In certain scenarios, his refusal to hedge the pick-and-roll also makes him susceptible to big-man floaters.
There needs to be some sort of effort on these plays.
Getting comfortable with venturing just outside of the circle is essential for Allen. In the long run, it could act as the perfect stepping stone to expanding his range to the three-point line.
If all goes right, perhaps, eventually, Allen will feel confident enough to consistently defend the perimeter. It so, expect plays like this to happen with relative frequency:
Somewhere in there, Allen has the footspeed and wingspan to guard players at the three-point line. Now it’s just about putting it all together and taking things one step at a time.
Adding to his offensive repertoire
Reading this title, you’re probably thinking to yourself…
Great, another young writer who wants centers, like Jarrett Allen, to take more threes.
To this, I say, “Quite the contrary, my friend.”
Offensively speaking, Allen’s biggest territory of concern pertains to finishing around the low block. Similar to his issues with rebounding, Allen tends to get pushed around when executing basic post moves.
To make matters worse, Allen has very little finesse when taking shots at the rim. At many times, he seems a tad bit timid.
For a player of his physical gifts, this doesn’t really make a ton of sense. Allen has excellent hand-eye coordination, and you can see this in his ability to catch tough lob passes. He’s also fairly ambidextrous, capable of finishing with both hands. On defense, his footwork is pristine, so it’s alarming to see him dance around the paint with such uncertainty.
With great balance, sturdy hands, and the ability to finish on both sides of the rim, Allen should be much better at finishing inside. But he isn’t. The stats back this claim up.
Over the course of the full-season, Allen has made only 50.4 percent of his total layups. While this isn’t necessarily a bad percentage, there is room for improvement.
I’m not suggesting that Allen should strive to become the next low-post god (a la Joel Embiid or LaMarcus Aldridge). That’s just unrealistic. He should, however, look to marginally improve this part of his game. As it stands, Allen averages 0.4 post-ups per game. That’s nothing.
If Allen can even slightly uptick his finishing around the rim, it will make him more of a threat on offense.
For now, Allen is still a lethal pick-and-roll lob-threat; he’s a 6-foot-11 Clint Capela. As great as Capela is, I think Allen may be capable of more.
Okay, now I’ll address Allen’s three-point shooting.
Brooklyn’s coaching staff has been pushing Jarrett Allen to take corner threes. The results have been less than inspiring. From the right corner, The Fro has made only three of his total eighteen shots. The from the left corner, things are even more distressing; Allen is 1-for-10.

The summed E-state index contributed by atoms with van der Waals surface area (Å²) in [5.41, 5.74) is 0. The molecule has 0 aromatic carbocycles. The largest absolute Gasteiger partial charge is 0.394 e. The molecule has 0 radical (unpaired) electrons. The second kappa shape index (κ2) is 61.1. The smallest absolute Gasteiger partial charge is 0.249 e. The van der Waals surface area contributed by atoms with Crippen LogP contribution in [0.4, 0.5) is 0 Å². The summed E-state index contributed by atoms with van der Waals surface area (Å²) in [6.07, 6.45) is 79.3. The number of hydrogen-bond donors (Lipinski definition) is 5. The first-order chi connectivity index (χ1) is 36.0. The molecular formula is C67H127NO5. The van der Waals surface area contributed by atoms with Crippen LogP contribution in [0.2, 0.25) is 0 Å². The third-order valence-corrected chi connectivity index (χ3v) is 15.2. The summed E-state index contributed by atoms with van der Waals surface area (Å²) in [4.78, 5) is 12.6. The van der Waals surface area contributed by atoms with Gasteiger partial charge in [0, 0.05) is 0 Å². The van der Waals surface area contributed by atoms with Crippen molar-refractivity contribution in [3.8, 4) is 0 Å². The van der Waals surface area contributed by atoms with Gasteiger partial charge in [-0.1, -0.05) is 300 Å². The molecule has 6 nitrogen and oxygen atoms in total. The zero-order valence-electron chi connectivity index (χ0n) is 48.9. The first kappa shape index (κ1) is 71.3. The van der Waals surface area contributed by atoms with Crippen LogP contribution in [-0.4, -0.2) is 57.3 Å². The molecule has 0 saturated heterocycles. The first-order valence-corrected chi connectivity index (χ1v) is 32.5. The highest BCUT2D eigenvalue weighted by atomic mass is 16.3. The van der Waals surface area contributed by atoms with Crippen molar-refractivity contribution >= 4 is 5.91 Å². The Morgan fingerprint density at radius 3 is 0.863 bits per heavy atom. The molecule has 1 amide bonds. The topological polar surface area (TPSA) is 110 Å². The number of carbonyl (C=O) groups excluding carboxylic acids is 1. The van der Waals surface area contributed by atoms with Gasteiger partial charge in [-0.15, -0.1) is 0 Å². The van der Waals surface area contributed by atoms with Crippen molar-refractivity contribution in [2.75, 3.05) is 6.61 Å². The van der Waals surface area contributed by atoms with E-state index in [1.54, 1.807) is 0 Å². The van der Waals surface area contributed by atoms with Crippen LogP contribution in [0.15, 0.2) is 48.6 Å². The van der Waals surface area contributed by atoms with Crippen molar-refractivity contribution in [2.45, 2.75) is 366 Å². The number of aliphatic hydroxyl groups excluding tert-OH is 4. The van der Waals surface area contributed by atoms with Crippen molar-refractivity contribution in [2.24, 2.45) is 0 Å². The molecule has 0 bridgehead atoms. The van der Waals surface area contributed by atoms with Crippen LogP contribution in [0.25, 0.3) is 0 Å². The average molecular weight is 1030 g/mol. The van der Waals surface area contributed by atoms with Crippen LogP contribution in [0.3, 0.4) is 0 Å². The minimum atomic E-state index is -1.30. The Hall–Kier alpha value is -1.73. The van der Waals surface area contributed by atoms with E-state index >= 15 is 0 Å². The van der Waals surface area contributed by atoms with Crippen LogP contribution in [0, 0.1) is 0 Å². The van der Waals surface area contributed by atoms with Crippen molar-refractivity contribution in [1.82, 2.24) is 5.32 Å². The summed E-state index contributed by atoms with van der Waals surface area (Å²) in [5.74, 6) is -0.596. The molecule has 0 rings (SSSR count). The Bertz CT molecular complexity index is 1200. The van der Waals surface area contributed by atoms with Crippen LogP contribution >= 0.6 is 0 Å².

These misses aren’t pretty, either. Many of them clank off the side of the backboard.
Brooklyn hoped that Allen’s strong free-throw rate (73.9 percent from the line) would translate to immediate success with the long-ball. This hasn’t been the case.
Similar to what I suggested with expanding his game on defense, Brooklyn’s staff must take this process step-by-step. Right now, they are skipping straight from level one to level ten.
It would be nice to see Allen master the art of the consistent 18-footer before hoisting up threes. Gradually expansion has worked splendidly for guys like Brook Lopez, Nikola Vucevic, and DeMarcus Cousins. It might be the best avenue for Allen’s success as well.
Of all of the things I have listed, this is—by far—Allen’s least concerning weakness. If anything, improvements in this facet of his game should be looked at as an added bonus.
For a starting center, his assist rates rank fairly low. Of the 61 players who qualified, Allen’s 7.8 assist percentage ranks 39th among the league’s centers.
Many times, Allen will struggle with passing out of the double-team (a sin for most young centers). Typically, these passes are well off-target and interrupt the flow of the offense.
Other times, Allen will panic after a series of unsuccessful pump-fakes on the low-block and throw the ball into the backcourt.
Inexperience is a huge reason for these mistakes. It should come as no surprise that his passing numbers from the paint are low as well. (Allen’s assist rates from this paint sit at 3.4 percent).
Errors like this are to be expected from a young big. Learning to pass out of the double team is no easy feat. Some of the league’s best centers are still learning to master this (i.e. Embiid). Others never figure it out. (Looking at you, Dwight Howard).
What makes Jarrett Allen so intriguing as a prospect is the seemingly endless ways he could improve. This piece was not written to be critical of Allen. It was, instead, cultivated to expose how limitless his ceiling really is.
Allen was never supposed to make it this far. But he has. And there’s no reason to believe that he won’t continue to improve.
Center is the toughest position to learn for a young player. Its learning curve is even more severe than that of a point guard.
Jarrett Allen has already shown a strong understanding of the toughest part of the job: rim protection. This puts him well ahead of schedule—perhaps even beyond the likes of All-Star center, Karl Anthony-Towns.
The dirty work is done.
Now, let’s all sit back as Jarrett Allen continues his ascent towards the upper echelon of NBA centers.